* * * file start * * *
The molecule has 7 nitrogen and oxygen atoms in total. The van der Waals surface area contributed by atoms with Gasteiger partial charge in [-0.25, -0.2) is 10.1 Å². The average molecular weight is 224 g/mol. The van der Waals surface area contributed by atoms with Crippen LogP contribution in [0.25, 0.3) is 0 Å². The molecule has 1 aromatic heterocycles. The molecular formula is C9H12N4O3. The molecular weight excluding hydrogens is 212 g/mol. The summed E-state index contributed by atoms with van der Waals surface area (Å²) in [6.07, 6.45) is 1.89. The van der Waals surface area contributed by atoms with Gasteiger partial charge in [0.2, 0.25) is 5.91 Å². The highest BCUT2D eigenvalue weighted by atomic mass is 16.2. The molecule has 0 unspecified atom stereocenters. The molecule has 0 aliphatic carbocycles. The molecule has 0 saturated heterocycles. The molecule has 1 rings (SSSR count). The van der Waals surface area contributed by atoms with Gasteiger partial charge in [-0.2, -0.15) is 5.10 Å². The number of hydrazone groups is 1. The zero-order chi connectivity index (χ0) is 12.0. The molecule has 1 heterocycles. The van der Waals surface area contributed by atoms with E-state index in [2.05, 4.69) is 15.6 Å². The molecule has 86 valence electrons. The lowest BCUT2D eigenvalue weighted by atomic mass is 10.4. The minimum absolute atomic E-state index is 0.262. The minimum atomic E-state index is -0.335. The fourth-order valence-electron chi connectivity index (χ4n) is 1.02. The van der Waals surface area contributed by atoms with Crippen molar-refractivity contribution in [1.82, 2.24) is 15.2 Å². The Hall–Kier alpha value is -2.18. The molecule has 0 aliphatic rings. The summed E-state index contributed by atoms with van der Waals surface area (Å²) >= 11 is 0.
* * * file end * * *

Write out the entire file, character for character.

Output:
The molecule has 7 nitrogen and oxygen atoms in total. The van der Waals surface area contributed by atoms with Gasteiger partial charge in [-0.25, -0.2) is 10.1 Å². The average molecular weight is 224 g/mol. The van der Waals surface area contributed by atoms with Crippen LogP contribution in [0.25, 0.3) is 0 Å². The molecule has 1 aromatic heterocycles. The molecular formula is C9H12N4O3. The molecular weight excluding hydrogens is 212 g/mol. The summed E-state index contributed by atoms with van der Waals surface area (Å²) in [6.07, 6.45) is 1.89. The van der Waals surface area contributed by atoms with Gasteiger partial charge in [0.2, 0.25) is 5.91 Å². The highest BCUT2D eigenvalue weighted by atomic mass is 16.2. The molecule has 0 unspecified atom stereocenters. The molecule has 0 aliphatic carbocycles. The molecule has 0 saturated heterocycles. The molecule has 1 rings (SSSR count). The van der Waals surface area contributed by atoms with Gasteiger partial charge in [-0.2, -0.15) is 5.10 Å². The number of hydrazone groups is 1. The zero-order chi connectivity index (χ0) is 12.0. The molecule has 1 heterocycles. The van der Waals surface area contributed by atoms with E-state index in [2.05, 4.69) is 15.6 Å². The molecule has 86 valence electrons. The lowest BCUT2D eigenvalue weighted by atomic mass is 10.4. The minimum absolute atomic E-state index is 0.262. The minimum atomic E-state index is -0.335. The fourth-order valence-electron chi connectivity index (χ4n) is 1.02. The van der Waals surface area contributed by atoms with Crippen molar-refractivity contribution in [1.82, 2.24) is 15.2 Å². The Hall–Kier alpha value is -2.18. The molecule has 0 aliphatic rings. The summed E-state index contributed by atoms with van der Waals surface area (Å²) >= 11 is 0.